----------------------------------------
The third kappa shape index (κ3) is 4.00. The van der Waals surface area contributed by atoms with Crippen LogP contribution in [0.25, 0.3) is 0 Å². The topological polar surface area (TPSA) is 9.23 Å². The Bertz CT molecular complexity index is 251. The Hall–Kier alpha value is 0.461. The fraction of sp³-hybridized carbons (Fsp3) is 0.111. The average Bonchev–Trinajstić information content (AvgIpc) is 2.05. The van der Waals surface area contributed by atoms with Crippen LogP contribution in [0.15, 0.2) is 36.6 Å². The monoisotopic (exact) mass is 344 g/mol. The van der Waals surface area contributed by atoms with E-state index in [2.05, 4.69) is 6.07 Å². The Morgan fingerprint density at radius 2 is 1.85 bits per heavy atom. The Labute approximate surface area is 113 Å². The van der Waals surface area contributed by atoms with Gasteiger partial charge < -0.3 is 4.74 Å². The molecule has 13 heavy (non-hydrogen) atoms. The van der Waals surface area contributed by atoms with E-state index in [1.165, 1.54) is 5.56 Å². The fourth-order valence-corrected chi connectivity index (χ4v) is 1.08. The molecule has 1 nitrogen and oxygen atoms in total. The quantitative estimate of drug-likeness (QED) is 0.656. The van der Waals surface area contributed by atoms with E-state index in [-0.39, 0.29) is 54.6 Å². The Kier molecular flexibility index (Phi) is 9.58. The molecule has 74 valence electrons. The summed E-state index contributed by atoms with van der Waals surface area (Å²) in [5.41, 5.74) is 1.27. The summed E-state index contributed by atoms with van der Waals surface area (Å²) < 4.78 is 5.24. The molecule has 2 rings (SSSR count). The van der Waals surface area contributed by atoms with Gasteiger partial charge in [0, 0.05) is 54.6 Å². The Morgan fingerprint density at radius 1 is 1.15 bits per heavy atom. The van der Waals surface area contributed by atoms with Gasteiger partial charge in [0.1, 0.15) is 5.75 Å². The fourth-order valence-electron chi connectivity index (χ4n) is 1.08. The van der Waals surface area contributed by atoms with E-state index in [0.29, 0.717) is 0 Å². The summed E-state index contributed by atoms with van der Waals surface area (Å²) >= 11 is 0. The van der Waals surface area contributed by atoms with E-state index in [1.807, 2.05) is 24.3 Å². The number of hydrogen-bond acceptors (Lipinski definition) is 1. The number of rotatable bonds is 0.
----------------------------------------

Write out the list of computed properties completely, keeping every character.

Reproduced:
The third kappa shape index (κ3) is 4.00. The van der Waals surface area contributed by atoms with Crippen LogP contribution in [0.25, 0.3) is 0 Å². The topological polar surface area (TPSA) is 9.23 Å². The Bertz CT molecular complexity index is 251. The Hall–Kier alpha value is 0.461. The fraction of sp³-hybridized carbons (Fsp3) is 0.111. The average Bonchev–Trinajstić information content (AvgIpc) is 2.05. The van der Waals surface area contributed by atoms with Crippen LogP contribution in [0.15, 0.2) is 36.6 Å². The monoisotopic (exact) mass is 344 g/mol. The van der Waals surface area contributed by atoms with E-state index in [2.05, 4.69) is 6.07 Å². The Morgan fingerprint density at radius 2 is 1.85 bits per heavy atom. The Labute approximate surface area is 113 Å². The van der Waals surface area contributed by atoms with Gasteiger partial charge < -0.3 is 4.74 Å². The molecule has 13 heavy (non-hydrogen) atoms. The van der Waals surface area contributed by atoms with E-state index in [1.165, 1.54) is 5.56 Å². The fourth-order valence-corrected chi connectivity index (χ4v) is 1.08. The molecule has 1 nitrogen and oxygen atoms in total. The quantitative estimate of drug-likeness (QED) is 0.656. The van der Waals surface area contributed by atoms with E-state index in [-0.39, 0.29) is 54.6 Å². The Kier molecular flexibility index (Phi) is 9.58. The molecule has 74 valence electrons. The summed E-state index contributed by atoms with van der Waals surface area (Å²) in [5.41, 5.74) is 1.27. The summed E-state index contributed by atoms with van der Waals surface area (Å²) < 4.78 is 5.24. The molecule has 2 rings (SSSR count). The van der Waals surface area contributed by atoms with Gasteiger partial charge in [0, 0.05) is 54.6 Å². The Morgan fingerprint density at radius 1 is 1.15 bits per heavy atom. The van der Waals surface area contributed by atoms with Gasteiger partial charge in [0.1, 0.15) is 5.75 Å². The fourth-order valence-electron chi connectivity index (χ4n) is 1.08. The van der Waals surface area contributed by atoms with E-state index in [0.29, 0.717) is 0 Å². The summed E-state index contributed by atoms with van der Waals surface area (Å²) >= 11 is 0. The van der Waals surface area contributed by atoms with E-state index in [1.807, 2.05) is 24.3 Å². The number of hydrogen-bond acceptors (Lipinski definition) is 1. The number of rotatable bonds is 0.